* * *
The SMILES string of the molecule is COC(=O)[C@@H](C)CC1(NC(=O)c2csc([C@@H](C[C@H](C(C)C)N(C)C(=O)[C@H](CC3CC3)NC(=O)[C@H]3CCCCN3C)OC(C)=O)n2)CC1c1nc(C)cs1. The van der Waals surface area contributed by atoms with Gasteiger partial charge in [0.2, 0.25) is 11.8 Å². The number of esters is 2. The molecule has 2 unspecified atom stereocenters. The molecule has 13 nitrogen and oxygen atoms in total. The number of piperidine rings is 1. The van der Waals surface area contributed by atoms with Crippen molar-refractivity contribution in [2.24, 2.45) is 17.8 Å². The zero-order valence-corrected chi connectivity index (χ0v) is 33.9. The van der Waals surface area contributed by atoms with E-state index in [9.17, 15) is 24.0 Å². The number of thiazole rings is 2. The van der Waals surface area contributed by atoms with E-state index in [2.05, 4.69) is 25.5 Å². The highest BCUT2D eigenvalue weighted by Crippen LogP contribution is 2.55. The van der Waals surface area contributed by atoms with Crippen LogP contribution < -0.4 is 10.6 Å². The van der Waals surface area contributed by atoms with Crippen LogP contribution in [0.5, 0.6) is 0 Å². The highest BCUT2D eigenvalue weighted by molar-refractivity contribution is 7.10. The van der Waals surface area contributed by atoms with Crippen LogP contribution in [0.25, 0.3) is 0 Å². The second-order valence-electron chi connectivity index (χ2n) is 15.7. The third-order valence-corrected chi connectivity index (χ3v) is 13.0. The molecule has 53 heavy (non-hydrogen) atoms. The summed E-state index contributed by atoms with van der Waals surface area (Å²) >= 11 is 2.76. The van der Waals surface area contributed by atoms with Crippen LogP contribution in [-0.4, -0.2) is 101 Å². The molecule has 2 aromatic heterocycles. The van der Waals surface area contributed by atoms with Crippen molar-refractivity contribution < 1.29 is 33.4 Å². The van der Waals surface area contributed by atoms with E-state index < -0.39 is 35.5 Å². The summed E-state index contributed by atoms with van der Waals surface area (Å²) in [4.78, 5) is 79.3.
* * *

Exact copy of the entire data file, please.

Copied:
The SMILES string of the molecule is COC(=O)[C@@H](C)CC1(NC(=O)c2csc([C@@H](C[C@H](C(C)C)N(C)C(=O)[C@H](CC3CC3)NC(=O)[C@H]3CCCCN3C)OC(C)=O)n2)CC1c1nc(C)cs1. The van der Waals surface area contributed by atoms with Gasteiger partial charge in [0.2, 0.25) is 11.8 Å². The number of esters is 2. The molecule has 2 unspecified atom stereocenters. The molecule has 13 nitrogen and oxygen atoms in total. The number of piperidine rings is 1. The van der Waals surface area contributed by atoms with Crippen molar-refractivity contribution in [2.24, 2.45) is 17.8 Å². The zero-order valence-corrected chi connectivity index (χ0v) is 33.9. The van der Waals surface area contributed by atoms with E-state index in [9.17, 15) is 24.0 Å². The number of thiazole rings is 2. The van der Waals surface area contributed by atoms with E-state index in [2.05, 4.69) is 25.5 Å². The highest BCUT2D eigenvalue weighted by Crippen LogP contribution is 2.55. The van der Waals surface area contributed by atoms with Crippen LogP contribution < -0.4 is 10.6 Å². The van der Waals surface area contributed by atoms with Crippen LogP contribution in [0.5, 0.6) is 0 Å². The highest BCUT2D eigenvalue weighted by molar-refractivity contribution is 7.10. The van der Waals surface area contributed by atoms with Crippen LogP contribution in [0.25, 0.3) is 0 Å². The second-order valence-electron chi connectivity index (χ2n) is 15.7. The third-order valence-corrected chi connectivity index (χ3v) is 13.0. The molecule has 53 heavy (non-hydrogen) atoms. The summed E-state index contributed by atoms with van der Waals surface area (Å²) >= 11 is 2.76. The van der Waals surface area contributed by atoms with Crippen LogP contribution in [-0.4, -0.2) is 101 Å². The molecule has 2 aromatic heterocycles. The van der Waals surface area contributed by atoms with Crippen molar-refractivity contribution < 1.29 is 33.4 Å². The van der Waals surface area contributed by atoms with E-state index < -0.39 is 35.5 Å². The summed E-state index contributed by atoms with van der Waals surface area (Å²) in [4.78, 5) is 79.3.